What Factors Determine Child Custody?
Posted on June 17th, 2021 in Child Custody/Support
Many would agree that the worst thing about divorce is determining child custody. Save for some extreme circumstances, it’s better for children to have both of their parents in their lives. But some things are not meant to be, so we do the best we can for the children.
The goal of the Pennsylvania court system when determining child custody is to do what’s best for the children. No parent is favored based on gender or sex; by law, the Pennsylvania courts have to look at both parents equally. This means there are a set of factors that the court will use to determine child custody. They’ll start by deciding whether shared custody is possible and if not, then they will determine which parent is most capable of being the primary caretaker of the children.
Factor #1: Which parent is able to care for their children?
If one parent is unable to care for a child, the other will get sole physical custody. Outside of a history of abuse, this is the most important factor when deciding on child custody.
Determining whether or not a parent is capable of caring for a child more than another parent comes down to a few questions:
- Are they physically or mentally capable of caring and nurturing the child? If one parent has any physical or mental disabilities but were able to care for a child with the help of a partner, that circumstance changes with a divorce.
- Are they available to care for the child? In the case that one parent worked while the other stayed home or worked partial hours, the working parent would be less able to care for the child. At the same time, the non-working parent may not be able to provide for the child. If either parent has familial support from their extended family, the issues of being the working or non-working parent may be alleviated.
- Are they willing to care for the child? As sad as it might be to consider, not all parents want to be parents. A court can’t make a parent be a parent or force custody on a parent who doesn’t want it. This makes the decision simpler on the court.
Factor #2: Is there a history of abuse?
The best option for children is always the safest option. A parent with a history of abuse of any nature against their children or spouse will not be seen as a suitable parent. The abuse has to be proven, but the court will have to consider any evidence.
At the same time, self-abuse plays a factor as well. If one parent is abusing drugs or alcohol, they can be deemed unfit to care for a child. If a parent has had a history of drug or alcohol abuse but is currently clean, the court will take into account how long ago this was and how likely the parent may be to relapse.
Factor #3: What is the relationship between the children and their parents?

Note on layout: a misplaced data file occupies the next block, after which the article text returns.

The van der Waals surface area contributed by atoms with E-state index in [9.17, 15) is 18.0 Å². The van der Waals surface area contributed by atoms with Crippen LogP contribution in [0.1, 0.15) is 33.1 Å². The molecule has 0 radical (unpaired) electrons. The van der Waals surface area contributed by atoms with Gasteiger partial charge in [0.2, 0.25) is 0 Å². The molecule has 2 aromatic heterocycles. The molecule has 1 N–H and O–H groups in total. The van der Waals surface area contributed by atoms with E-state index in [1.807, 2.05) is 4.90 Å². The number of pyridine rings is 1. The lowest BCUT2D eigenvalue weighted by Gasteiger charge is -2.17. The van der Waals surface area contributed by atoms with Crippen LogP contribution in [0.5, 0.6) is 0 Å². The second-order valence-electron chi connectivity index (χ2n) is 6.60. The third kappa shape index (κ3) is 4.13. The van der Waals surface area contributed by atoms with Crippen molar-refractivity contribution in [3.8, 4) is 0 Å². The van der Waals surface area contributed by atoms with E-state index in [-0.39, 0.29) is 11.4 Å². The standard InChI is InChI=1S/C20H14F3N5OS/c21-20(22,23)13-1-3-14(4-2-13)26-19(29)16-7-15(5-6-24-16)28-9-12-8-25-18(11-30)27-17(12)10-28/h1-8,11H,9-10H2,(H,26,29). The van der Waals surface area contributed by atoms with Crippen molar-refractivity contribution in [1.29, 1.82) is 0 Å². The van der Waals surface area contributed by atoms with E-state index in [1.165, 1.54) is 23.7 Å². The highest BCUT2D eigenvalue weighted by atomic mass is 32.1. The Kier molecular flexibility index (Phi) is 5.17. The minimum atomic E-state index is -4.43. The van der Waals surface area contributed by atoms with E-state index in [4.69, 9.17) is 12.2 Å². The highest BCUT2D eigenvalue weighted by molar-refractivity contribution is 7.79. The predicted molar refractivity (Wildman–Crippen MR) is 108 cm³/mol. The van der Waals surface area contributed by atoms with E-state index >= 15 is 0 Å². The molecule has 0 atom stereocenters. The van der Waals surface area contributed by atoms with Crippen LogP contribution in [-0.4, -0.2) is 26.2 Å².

A child cannot choose which parent they want to live with until they are 18. By this point they are a legal adult unless they appeal to the court to be emancipated. Emancipation has no strict guidelines or laws in Pennsylvania. This makes it different for every case for how possible and difficult it is to achieve. Otherwise, children cannot do more than give their preference and reasoning for it.
Children typically give their reasons to the judge for why they wish to live with one parent over the other. The attorneys of both parents are present, but the parents themselves are not. A court reporter must also be present to transcribe all questions and answers during the meeting. A judge may decide if the child is unfit to give why they prefer one parent over another.
The court will then typically use a child’s testimony to determine their relationships with each parent. They will also try to determine if one parent has attempted to turn a child against another parent. The court typically wants to give the parent closer to the children custody unless there are signs of parental alienation.
Factor #4: Where do both parents live or plan to live?
It’s important to determine where the child would be living with either parent. If one parent is planning to relocate, this can affect their ability to seek sole custody. The court does not want to uproot a child’s life, and moving them would do that.
If one parent plans to keep the residence the children currently reside in, or at least stay in the same area that the child was living in prior to the divorce, the court will prefer that. Though, should both parents be planning to uproot a child’s residence, this factor affects custody far less. It then becomes about which parent could more easily attend visitation than the other.
Talk to a Scranton Family Lawyer Dedicated to Your Custody Battle
Kalinoski Law Offices can and will dedicate our team to achieving your desired outcome for your case. We are an experienced family law firm able to preserve the relationship between you and your child.
We will thoroughly examine all of your options before we create a strong legal strategy that can meet your objectives. For more information, contact our Scranton, Dickson City, and Moosic family law firm for a free initial consultation.